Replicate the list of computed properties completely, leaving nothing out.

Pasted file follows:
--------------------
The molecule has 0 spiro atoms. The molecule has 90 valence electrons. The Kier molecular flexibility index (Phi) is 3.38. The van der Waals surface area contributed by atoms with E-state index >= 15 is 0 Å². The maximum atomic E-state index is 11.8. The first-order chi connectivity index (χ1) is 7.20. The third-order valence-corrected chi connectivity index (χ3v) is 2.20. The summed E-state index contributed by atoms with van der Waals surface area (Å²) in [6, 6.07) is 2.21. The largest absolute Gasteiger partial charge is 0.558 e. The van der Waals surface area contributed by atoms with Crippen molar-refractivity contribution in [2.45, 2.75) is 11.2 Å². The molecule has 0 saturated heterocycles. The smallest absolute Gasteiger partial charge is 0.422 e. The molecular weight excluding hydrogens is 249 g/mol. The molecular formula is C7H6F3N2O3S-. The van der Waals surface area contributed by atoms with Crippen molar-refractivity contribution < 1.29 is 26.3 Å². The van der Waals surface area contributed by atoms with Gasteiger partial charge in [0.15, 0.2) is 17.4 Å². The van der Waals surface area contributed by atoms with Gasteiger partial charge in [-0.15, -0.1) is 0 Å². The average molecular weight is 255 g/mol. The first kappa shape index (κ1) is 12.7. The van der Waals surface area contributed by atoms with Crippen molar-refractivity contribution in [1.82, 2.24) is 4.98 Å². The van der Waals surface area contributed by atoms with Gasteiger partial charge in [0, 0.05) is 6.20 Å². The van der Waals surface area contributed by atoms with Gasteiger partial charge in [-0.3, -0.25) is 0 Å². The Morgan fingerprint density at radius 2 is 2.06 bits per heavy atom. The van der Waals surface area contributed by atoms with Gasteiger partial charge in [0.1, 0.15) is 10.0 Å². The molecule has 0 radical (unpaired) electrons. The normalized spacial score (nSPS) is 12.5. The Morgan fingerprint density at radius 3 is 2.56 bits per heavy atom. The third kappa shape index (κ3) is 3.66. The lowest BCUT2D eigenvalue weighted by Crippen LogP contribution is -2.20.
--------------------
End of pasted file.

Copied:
The molecule has 0 spiro atoms. The molecule has 90 valence electrons. The Kier molecular flexibility index (Phi) is 3.38. The van der Waals surface area contributed by atoms with E-state index >= 15 is 0 Å². The maximum atomic E-state index is 11.8. The first-order chi connectivity index (χ1) is 7.20. The third-order valence-corrected chi connectivity index (χ3v) is 2.20. The summed E-state index contributed by atoms with van der Waals surface area (Å²) in [6, 6.07) is 2.21. The largest absolute Gasteiger partial charge is 0.558 e. The van der Waals surface area contributed by atoms with Crippen molar-refractivity contribution in [2.45, 2.75) is 11.2 Å². The molecule has 0 saturated heterocycles. The smallest absolute Gasteiger partial charge is 0.422 e. The molecular weight excluding hydrogens is 249 g/mol. The molecular formula is C7H6F3N2O3S-. The van der Waals surface area contributed by atoms with Crippen molar-refractivity contribution < 1.29 is 26.3 Å². The van der Waals surface area contributed by atoms with Gasteiger partial charge in [0.15, 0.2) is 17.4 Å². The van der Waals surface area contributed by atoms with Gasteiger partial charge in [-0.15, -0.1) is 0 Å². The average molecular weight is 255 g/mol. The first kappa shape index (κ1) is 12.7. The van der Waals surface area contributed by atoms with Crippen molar-refractivity contribution in [1.82, 2.24) is 4.98 Å². The van der Waals surface area contributed by atoms with Gasteiger partial charge in [0, 0.05) is 6.20 Å². The van der Waals surface area contributed by atoms with Gasteiger partial charge in [-0.3, -0.25) is 0 Å². The Morgan fingerprint density at radius 2 is 2.06 bits per heavy atom. The van der Waals surface area contributed by atoms with Gasteiger partial charge in [0.1, 0.15) is 10.0 Å². The molecule has 0 radical (unpaired) electrons. The normalized spacial score (nSPS) is 12.5. The Morgan fingerprint density at radius 3 is 2.56 bits per heavy atom. The third kappa shape index (κ3) is 3.66. The lowest BCUT2D eigenvalue weighted by Crippen LogP contribution is -2.20.